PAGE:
Optus Business division talks tough

Summary:Despite burgeoning competition in the Australian enterprise telecommunications market, Optus's Business division today claimed it was the only credible alternative to former monopoly supplier Telstra. The comments came from Optus Business managing director John Simon, in a presentation in Singapore today to investors in Optus's parent company SingTel.

Despite burgeoning competition in the Australian enterprise telecommunications market, Optus's Business division today claimed it was the only credible alternative to former monopoly supplier Telstra.

The comments came from Optus Business managing director John Simon, in a presentation in Singapore today to investors in Optus's parent company SingTel. The slides from the presentation were sent to the Australian Stock Exchange this morning.

John Simon

Despite Simon's tough talk he admitted Optus Business only had around AU$900 million of the estimated AU$6.6 billion business telecommunications carriage market -- or 13.6 percent.

He claimed Optus was "under-represented" in the middle tier of companies with between 200 and 2,000 employees, and had a higher share in the corporate and government segment with 2,000 employees or greater.

Simon said Optus Business was seeing the most growth in the managed services market, where (not including figures from recently acquired ICT services company Alphawest) revenues grew 36 percent to AU$38 million for the three months ending 31 March.

In contrast, over the same period, Data and Internet Protocol (IP) revenue grew only 6 percent to AU$110 million. Voice grew 16 percent to AU$120 million.

"Optus Business's historical focus on scale has delivered 11 percent compound revenue growth ... but margins and cash flow are under pressure," noted the slides.

Customer trends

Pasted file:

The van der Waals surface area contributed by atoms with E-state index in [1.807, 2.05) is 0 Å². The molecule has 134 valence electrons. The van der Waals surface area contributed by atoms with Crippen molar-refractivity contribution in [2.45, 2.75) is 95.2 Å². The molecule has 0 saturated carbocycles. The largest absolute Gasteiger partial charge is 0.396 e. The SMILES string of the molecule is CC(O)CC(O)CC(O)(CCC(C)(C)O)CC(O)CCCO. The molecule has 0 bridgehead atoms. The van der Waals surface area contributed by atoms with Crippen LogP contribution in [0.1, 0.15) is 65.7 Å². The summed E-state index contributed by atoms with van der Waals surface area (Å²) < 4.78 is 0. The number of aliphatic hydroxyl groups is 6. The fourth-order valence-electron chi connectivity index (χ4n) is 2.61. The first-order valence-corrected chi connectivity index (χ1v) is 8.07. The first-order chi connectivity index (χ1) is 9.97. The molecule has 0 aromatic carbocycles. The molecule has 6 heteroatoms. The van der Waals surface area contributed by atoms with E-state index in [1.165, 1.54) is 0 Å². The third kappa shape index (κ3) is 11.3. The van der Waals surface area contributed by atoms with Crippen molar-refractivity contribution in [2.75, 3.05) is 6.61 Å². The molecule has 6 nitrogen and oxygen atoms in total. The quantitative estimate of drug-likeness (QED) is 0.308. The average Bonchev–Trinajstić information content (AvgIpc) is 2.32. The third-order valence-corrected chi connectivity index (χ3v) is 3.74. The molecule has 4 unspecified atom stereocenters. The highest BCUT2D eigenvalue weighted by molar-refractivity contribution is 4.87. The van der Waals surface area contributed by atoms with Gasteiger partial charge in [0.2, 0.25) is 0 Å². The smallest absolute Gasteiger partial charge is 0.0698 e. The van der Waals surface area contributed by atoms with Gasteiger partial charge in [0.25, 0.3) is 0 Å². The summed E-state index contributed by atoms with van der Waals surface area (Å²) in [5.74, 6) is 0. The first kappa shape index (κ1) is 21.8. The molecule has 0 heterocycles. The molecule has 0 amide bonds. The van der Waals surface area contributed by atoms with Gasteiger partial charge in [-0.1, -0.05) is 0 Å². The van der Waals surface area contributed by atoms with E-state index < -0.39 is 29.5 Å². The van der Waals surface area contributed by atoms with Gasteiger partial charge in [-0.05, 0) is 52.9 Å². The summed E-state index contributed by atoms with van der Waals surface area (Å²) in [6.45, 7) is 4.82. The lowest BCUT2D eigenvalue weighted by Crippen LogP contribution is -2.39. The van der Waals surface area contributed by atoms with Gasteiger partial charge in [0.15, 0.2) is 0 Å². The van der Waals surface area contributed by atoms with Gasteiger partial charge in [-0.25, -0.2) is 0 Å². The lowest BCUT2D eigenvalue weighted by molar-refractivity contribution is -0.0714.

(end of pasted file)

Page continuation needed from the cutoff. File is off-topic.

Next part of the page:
Simon said he saw six major technology trends within his division's customers:

  • Migration to IP-based virtual private networks
  • Uptake of Voice over IP (VoIP)
  • Use of wireless data
  • ICT managed services
  • Fixed to mobile migration
  • Migration to Ethernet

As a consequence of these trends, Simon said his division's strategy was to bring more of its customers onto its own network. He said this would be more profitable for Optus than using the networks of others such as Telstra.

Simon said Optus's ongoing AU$150 million rollout of consumer-grade ADSL broadband hardware into Telstra's telephone exchanges would assist with this process.

Optus Business also has access to a fibre customer access network in some locations in capital cities, and an existing business-grade ADSL network covering some 150 exchanges.

Some "traditional" data services will be retired, as Optus focuses on IP-based services, and Simon's division will also focus on Web-based self-service for corporate networks, with the aim of generating a better customer experience. The services provisioning process will be also speeded up.

Optus Business will additionally seek to grow its share of the mid-level (200-2000 staff) market.

Simon sees an opportunity to use his company's Alphawest asset to support Optus Business to capture new IP-based work.

He said an industry trend away from whole of business outsourcing and towards selective sourcing was positive for Alphawest, which remains under the shadow of giants IBM, EDS, CSC and to a lesser extent Telstra-owned KAZ.

Topics: IBM, Networking, Outsourcing, Telcos, Telstra, Unified Comms

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